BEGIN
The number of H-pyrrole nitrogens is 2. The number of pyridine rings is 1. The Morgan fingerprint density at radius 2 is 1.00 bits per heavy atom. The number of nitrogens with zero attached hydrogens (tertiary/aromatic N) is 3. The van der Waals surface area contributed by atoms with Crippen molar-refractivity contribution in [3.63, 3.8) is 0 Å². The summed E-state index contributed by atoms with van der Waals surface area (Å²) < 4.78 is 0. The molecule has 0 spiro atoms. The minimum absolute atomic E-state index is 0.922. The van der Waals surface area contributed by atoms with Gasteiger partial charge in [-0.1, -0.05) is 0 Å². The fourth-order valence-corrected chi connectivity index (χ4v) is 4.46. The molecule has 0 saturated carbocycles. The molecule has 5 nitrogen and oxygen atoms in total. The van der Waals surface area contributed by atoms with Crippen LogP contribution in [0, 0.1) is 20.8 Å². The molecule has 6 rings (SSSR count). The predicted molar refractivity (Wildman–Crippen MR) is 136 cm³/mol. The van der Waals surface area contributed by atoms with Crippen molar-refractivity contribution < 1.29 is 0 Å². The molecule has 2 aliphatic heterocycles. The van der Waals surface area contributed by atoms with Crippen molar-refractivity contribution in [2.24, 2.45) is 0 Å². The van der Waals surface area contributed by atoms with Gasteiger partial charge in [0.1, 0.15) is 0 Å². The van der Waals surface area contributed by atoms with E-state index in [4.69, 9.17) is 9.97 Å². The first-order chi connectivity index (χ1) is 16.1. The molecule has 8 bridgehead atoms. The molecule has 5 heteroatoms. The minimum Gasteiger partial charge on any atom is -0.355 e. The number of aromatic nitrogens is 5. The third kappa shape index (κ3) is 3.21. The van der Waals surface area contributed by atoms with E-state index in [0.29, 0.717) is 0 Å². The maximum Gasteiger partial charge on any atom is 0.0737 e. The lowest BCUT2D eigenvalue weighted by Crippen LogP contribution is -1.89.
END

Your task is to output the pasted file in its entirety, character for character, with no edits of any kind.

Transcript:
The number of H-pyrrole nitrogens is 2. The number of pyridine rings is 1. The Morgan fingerprint density at radius 2 is 1.00 bits per heavy atom. The number of nitrogens with zero attached hydrogens (tertiary/aromatic N) is 3. The van der Waals surface area contributed by atoms with Crippen molar-refractivity contribution in [3.63, 3.8) is 0 Å². The summed E-state index contributed by atoms with van der Waals surface area (Å²) < 4.78 is 0. The molecule has 0 spiro atoms. The minimum absolute atomic E-state index is 0.922. The van der Waals surface area contributed by atoms with Gasteiger partial charge in [-0.1, -0.05) is 0 Å². The fourth-order valence-corrected chi connectivity index (χ4v) is 4.46. The molecule has 0 saturated carbocycles. The molecule has 5 nitrogen and oxygen atoms in total. The van der Waals surface area contributed by atoms with Crippen LogP contribution in [0, 0.1) is 20.8 Å². The molecule has 6 rings (SSSR count). The predicted molar refractivity (Wildman–Crippen MR) is 136 cm³/mol. The van der Waals surface area contributed by atoms with Crippen molar-refractivity contribution < 1.29 is 0 Å². The molecule has 2 aliphatic heterocycles. The van der Waals surface area contributed by atoms with Crippen molar-refractivity contribution in [2.24, 2.45) is 0 Å². The van der Waals surface area contributed by atoms with Gasteiger partial charge in [0.1, 0.15) is 0 Å². The van der Waals surface area contributed by atoms with E-state index in [4.69, 9.17) is 9.97 Å². The first-order chi connectivity index (χ1) is 16.1. The molecule has 8 bridgehead atoms. The molecule has 5 heteroatoms. The minimum Gasteiger partial charge on any atom is -0.355 e. The number of aromatic nitrogens is 5. The third kappa shape index (κ3) is 3.21. The van der Waals surface area contributed by atoms with E-state index in [0.29, 0.717) is 0 Å². The maximum Gasteiger partial charge on any atom is 0.0737 e. The lowest BCUT2D eigenvalue weighted by Crippen LogP contribution is -1.89.